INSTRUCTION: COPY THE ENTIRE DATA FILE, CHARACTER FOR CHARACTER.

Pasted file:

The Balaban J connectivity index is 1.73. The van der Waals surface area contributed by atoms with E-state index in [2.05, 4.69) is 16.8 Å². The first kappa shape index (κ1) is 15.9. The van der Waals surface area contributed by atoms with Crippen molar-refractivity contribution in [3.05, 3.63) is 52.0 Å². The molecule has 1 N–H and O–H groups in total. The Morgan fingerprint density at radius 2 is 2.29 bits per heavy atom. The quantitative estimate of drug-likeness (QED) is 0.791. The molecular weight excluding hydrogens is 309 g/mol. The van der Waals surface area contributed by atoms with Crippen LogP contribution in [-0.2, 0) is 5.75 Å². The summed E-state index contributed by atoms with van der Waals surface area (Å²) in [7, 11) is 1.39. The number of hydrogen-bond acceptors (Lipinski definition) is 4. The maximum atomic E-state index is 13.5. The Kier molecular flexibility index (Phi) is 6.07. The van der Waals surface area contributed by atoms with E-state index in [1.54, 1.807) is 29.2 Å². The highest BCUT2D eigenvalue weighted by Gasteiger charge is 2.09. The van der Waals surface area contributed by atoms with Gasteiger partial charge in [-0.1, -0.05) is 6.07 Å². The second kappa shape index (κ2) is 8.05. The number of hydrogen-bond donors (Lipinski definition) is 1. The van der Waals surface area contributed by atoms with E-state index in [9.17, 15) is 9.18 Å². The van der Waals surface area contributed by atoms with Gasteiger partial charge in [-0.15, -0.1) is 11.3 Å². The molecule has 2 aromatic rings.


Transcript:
The Balaban J connectivity index is 1.73. The van der Waals surface area contributed by atoms with E-state index in [2.05, 4.69) is 16.8 Å². The first kappa shape index (κ1) is 15.9. The van der Waals surface area contributed by atoms with Crippen molar-refractivity contribution in [3.05, 3.63) is 52.0 Å². The molecule has 1 N–H and O–H groups in total. The Morgan fingerprint density at radius 2 is 2.29 bits per heavy atom. The quantitative estimate of drug-likeness (QED) is 0.791. The molecular weight excluding hydrogens is 309 g/mol. The van der Waals surface area contributed by atoms with Crippen LogP contribution in [-0.2, 0) is 5.75 Å². The summed E-state index contributed by atoms with van der Waals surface area (Å²) in [7, 11) is 1.39. The number of hydrogen-bond acceptors (Lipinski definition) is 4. The maximum atomic E-state index is 13.5. The Kier molecular flexibility index (Phi) is 6.07. The van der Waals surface area contributed by atoms with E-state index in [1.54, 1.807) is 29.2 Å². The highest BCUT2D eigenvalue weighted by Gasteiger charge is 2.09. The van der Waals surface area contributed by atoms with Gasteiger partial charge in [-0.1, -0.05) is 6.07 Å². The second kappa shape index (κ2) is 8.05. The number of hydrogen-bond donors (Lipinski definition) is 1. The van der Waals surface area contributed by atoms with E-state index in [9.17, 15) is 9.18 Å². The van der Waals surface area contributed by atoms with Gasteiger partial charge in [-0.15, -0.1) is 11.3 Å². The molecule has 2 aromatic rings.